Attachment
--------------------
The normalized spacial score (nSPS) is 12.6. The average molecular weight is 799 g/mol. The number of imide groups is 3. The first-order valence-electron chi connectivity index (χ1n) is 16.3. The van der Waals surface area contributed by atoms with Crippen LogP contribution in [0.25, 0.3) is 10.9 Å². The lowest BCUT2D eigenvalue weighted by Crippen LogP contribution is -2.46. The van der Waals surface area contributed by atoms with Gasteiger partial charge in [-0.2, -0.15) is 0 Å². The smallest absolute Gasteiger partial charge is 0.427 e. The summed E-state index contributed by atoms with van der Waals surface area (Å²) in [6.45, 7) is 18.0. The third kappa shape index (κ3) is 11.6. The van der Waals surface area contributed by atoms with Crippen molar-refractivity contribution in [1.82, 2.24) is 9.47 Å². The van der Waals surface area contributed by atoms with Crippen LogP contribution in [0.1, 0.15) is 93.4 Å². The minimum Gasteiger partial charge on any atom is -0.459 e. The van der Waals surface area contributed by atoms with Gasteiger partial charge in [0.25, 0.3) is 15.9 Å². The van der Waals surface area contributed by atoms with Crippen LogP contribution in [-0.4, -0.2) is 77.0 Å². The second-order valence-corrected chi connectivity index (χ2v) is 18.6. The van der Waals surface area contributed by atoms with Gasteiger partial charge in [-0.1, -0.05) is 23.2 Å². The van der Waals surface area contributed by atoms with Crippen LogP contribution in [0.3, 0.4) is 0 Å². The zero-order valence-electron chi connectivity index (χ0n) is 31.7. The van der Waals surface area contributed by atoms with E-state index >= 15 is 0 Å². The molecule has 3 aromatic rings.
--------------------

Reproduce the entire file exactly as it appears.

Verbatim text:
The normalized spacial score (nSPS) is 12.6. The average molecular weight is 799 g/mol. The number of imide groups is 3. The first-order valence-electron chi connectivity index (χ1n) is 16.3. The van der Waals surface area contributed by atoms with Crippen LogP contribution in [0.25, 0.3) is 10.9 Å². The lowest BCUT2D eigenvalue weighted by Crippen LogP contribution is -2.46. The van der Waals surface area contributed by atoms with Gasteiger partial charge in [-0.2, -0.15) is 0 Å². The smallest absolute Gasteiger partial charge is 0.427 e. The summed E-state index contributed by atoms with van der Waals surface area (Å²) in [6.45, 7) is 18.0. The third kappa shape index (κ3) is 11.6. The van der Waals surface area contributed by atoms with Crippen molar-refractivity contribution in [1.82, 2.24) is 9.47 Å². The van der Waals surface area contributed by atoms with Crippen LogP contribution in [0.1, 0.15) is 93.4 Å². The minimum Gasteiger partial charge on any atom is -0.459 e. The van der Waals surface area contributed by atoms with Gasteiger partial charge in [0.25, 0.3) is 15.9 Å². The van der Waals surface area contributed by atoms with Crippen LogP contribution in [-0.4, -0.2) is 77.0 Å². The second-order valence-corrected chi connectivity index (χ2v) is 18.6. The van der Waals surface area contributed by atoms with Gasteiger partial charge in [-0.1, -0.05) is 23.2 Å². The van der Waals surface area contributed by atoms with Crippen LogP contribution in [0.3, 0.4) is 0 Å². The zero-order valence-electron chi connectivity index (χ0n) is 31.7. The van der Waals surface area contributed by atoms with E-state index >= 15 is 0 Å². The molecule has 3 aromatic rings.